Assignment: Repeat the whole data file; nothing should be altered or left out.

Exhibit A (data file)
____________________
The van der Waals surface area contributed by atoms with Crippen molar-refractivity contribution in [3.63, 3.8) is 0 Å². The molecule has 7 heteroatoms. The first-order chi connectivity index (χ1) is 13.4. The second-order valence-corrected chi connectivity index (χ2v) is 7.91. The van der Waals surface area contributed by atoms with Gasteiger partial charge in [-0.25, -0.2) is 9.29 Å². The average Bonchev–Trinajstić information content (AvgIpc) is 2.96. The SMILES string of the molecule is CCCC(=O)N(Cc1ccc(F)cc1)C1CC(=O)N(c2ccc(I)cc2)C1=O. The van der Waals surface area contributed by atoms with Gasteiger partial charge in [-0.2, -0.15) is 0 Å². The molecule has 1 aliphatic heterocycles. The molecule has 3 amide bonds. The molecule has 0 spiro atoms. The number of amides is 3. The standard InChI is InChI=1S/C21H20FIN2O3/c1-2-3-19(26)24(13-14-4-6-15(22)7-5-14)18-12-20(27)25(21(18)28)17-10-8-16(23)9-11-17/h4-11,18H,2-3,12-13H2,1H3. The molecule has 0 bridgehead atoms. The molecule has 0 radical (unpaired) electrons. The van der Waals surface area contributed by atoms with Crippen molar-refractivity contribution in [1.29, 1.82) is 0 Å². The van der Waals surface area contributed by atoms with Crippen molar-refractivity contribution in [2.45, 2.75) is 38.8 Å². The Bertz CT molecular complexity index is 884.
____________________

The van der Waals surface area contributed by atoms with Crippen molar-refractivity contribution in [3.63, 3.8) is 0 Å². The molecule has 7 heteroatoms. The first-order chi connectivity index (χ1) is 13.4. The second-order valence-corrected chi connectivity index (χ2v) is 7.91. The van der Waals surface area contributed by atoms with Gasteiger partial charge in [-0.25, -0.2) is 9.29 Å². The average Bonchev–Trinajstić information content (AvgIpc) is 2.96. The SMILES string of the molecule is CCCC(=O)N(Cc1ccc(F)cc1)C1CC(=O)N(c2ccc(I)cc2)C1=O. The van der Waals surface area contributed by atoms with Gasteiger partial charge in [-0.2, -0.15) is 0 Å². The molecule has 1 aliphatic heterocycles. The molecule has 3 amide bonds. The molecule has 0 spiro atoms. The number of amides is 3. The standard InChI is InChI=1S/C21H20FIN2O3/c1-2-3-19(26)24(13-14-4-6-15(22)7-5-14)18-12-20(27)25(21(18)28)17-10-8-16(23)9-11-17/h4-11,18H,2-3,12-13H2,1H3. The molecule has 0 bridgehead atoms. The molecule has 0 radical (unpaired) electrons. The van der Waals surface area contributed by atoms with Crippen molar-refractivity contribution in [1.29, 1.82) is 0 Å². The van der Waals surface area contributed by atoms with Crippen molar-refractivity contribution in [2.45, 2.75) is 38.8 Å². The Bertz CT molecular complexity index is 884.